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Eight Tips to Lower Your Grocery Bill
in a Time of Rising Food Costs


Food prices are soaring across the United States, threatening to squeeze many families' food budgets dry. According to retail analyst Howard Davidowitz in a National Public Radio interview, "Americans used to spend 10 cents [of every dollar] on food and energy; they're now spending 17 cents."


You can often save money on food just by not shopping at your grocery store. Farmer's markets and food coops often have better deals -- and fresher selections.

On top of that, grocery stores are in the business of making you spend money once you step inside, so in times like these, it's imperative to know what you're doing.

Fortunately, with a bit of savvy, you can save a significant amount of money -- even up to $100 a month -- on your food bill, even with today's premium prices.

  1. Make a list. Shoppers usually buy more than half of their groceries from a list of 150 products. What happens to the thousands of other products on the shelves? They become impulse buys.

    "Their [Shoppers] other purchases often are impulse buys that can add to the grocery bill unnecessarily," said Mary Meck Higgins, Kansas State University Research and Extension nutrition specialist. "Impulse purchases also can increase when shoppers are hungry or shop without a list."

    So be prepared with a list of items you need in hand, and vow to only buy those particular items.

  2. Shop the perimeter of the store. That's where you'll usually find the basics like produce, meat, dairy and bread. Step into the interior aisles and you've entered the land of high-cost (and tempting) processed foods. Stay on the outer aisles and you'll eat healthier and save money all at the same time.

Waste Not, Want Not

Alive in 5: Raw Gourmet Meals in Five Minutes

The most expensive food is any item you end up throwing away. If you need help figuring out what to do with fresh produce before it goes bad, check out the delicious, and fast, raw food recipes in Alive in 5: Raw Gourmet Meals in Five Minutes.

  1. Buy generic. Often, generic products contain the same ingredients as name-brand versions at a fraction of the price. They may even have come from the same factory. All you need to do is compare the nutrition information on packages. If the ingredients are the same, the product probably is as well. Do watch out for extra additives or imitation ingredients, though -- some generic versions, for instance Parmesan cheese in a carton, may contain lower quality ingredients or more additives than the real thing.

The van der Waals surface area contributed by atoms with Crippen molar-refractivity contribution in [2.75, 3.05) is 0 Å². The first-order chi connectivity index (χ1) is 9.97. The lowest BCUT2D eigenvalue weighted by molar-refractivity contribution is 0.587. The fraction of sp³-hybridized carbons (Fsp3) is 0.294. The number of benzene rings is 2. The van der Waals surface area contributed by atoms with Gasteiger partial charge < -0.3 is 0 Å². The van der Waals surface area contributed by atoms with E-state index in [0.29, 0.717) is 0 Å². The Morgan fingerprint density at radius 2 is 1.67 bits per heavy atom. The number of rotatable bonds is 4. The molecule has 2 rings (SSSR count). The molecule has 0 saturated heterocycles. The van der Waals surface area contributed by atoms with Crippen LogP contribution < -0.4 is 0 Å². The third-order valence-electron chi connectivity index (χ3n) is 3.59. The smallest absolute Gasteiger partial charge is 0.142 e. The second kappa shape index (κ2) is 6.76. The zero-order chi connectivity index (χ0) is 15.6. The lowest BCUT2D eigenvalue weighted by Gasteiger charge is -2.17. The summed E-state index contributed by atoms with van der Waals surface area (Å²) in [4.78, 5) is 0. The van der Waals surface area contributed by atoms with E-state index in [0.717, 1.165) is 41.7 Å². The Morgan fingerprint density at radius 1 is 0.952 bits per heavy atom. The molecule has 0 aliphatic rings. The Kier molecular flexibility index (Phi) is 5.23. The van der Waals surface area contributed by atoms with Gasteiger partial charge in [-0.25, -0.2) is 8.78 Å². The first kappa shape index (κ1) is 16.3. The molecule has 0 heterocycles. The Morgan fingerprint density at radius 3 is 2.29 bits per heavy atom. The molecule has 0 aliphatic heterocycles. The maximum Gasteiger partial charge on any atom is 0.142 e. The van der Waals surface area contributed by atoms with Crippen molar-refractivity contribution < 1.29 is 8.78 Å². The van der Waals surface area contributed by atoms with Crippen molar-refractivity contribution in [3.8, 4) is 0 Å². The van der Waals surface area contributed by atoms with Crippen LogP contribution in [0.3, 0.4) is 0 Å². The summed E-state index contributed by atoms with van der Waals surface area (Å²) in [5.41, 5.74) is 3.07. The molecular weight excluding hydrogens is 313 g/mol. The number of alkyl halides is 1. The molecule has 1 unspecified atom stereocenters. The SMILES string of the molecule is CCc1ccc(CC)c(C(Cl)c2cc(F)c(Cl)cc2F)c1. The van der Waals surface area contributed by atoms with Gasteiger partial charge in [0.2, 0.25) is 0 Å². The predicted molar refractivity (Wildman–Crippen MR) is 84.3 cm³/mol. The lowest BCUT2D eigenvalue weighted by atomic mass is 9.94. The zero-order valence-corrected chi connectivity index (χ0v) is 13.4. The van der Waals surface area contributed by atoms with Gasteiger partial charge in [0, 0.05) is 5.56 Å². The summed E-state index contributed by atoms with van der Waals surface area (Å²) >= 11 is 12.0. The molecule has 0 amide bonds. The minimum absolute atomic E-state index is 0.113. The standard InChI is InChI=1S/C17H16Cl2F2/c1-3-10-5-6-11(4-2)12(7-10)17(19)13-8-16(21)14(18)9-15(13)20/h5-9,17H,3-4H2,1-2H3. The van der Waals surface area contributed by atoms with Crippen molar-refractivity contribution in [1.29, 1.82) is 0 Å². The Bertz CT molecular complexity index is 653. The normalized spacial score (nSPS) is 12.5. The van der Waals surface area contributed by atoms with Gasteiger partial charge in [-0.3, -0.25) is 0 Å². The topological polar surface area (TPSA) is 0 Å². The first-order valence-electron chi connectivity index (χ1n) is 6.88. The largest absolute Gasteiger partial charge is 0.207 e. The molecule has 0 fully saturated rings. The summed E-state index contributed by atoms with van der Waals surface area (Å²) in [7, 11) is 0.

2. Plant a garden. Even a small one can provide enough produce to feed your family. "It's really saving me money, a substantial amount," Hubert Emsermann told The Herald of his garden. "It's amazing how much that little garden produces."

  3. Consider joining a local food coop. Often, you'll get fresh organic produce, eggs, dairy and grass-fed meets for less than you could ever find them in a store. is a great resource to find a food coop near you.

  4. Look at the unit prices. This will help you to determine if buying the gigantic can of tomatoes is really cheaper than two smaller ones, or if an item in sale is really a good deal. Sometimes stores display unit prices right on the price tag on the self. If not, you may want to bring a calculator with you.

ethnic markets

Shopping at ethnic markets is another way to save. They often have great deals on staples like rice, pasta and spices.

  1. Be aware of what you pay for convenience. Veggies and fruits that are cut, washed and ready-to-eat are almost always pricier than whole varieties. Same goes for "grill-ready" and pre-stuffed or marinated meats. You'll usually also pay more for cheese from the deli counter than in the refrigerated section because it has to be sliced.

  2. Visit farmer's markets and ask for the leftover produce. Most sellers will have produce left that they can't sell and would simply go to waste. If you don't mind sorting through produce that may be a few days old and pulling out the "good stuff," you can get high-quality veggies for nothing. Often, farmers will be glad to let you have it so they don't have to haul it away.

Recommended Reading

Should the United States' Food Origin Law be Revived?

What Health Experts Criticize Most About the Food Pyramid

Sources May 15, 2008 May 14, 2008

Kansas State University Research and Extension

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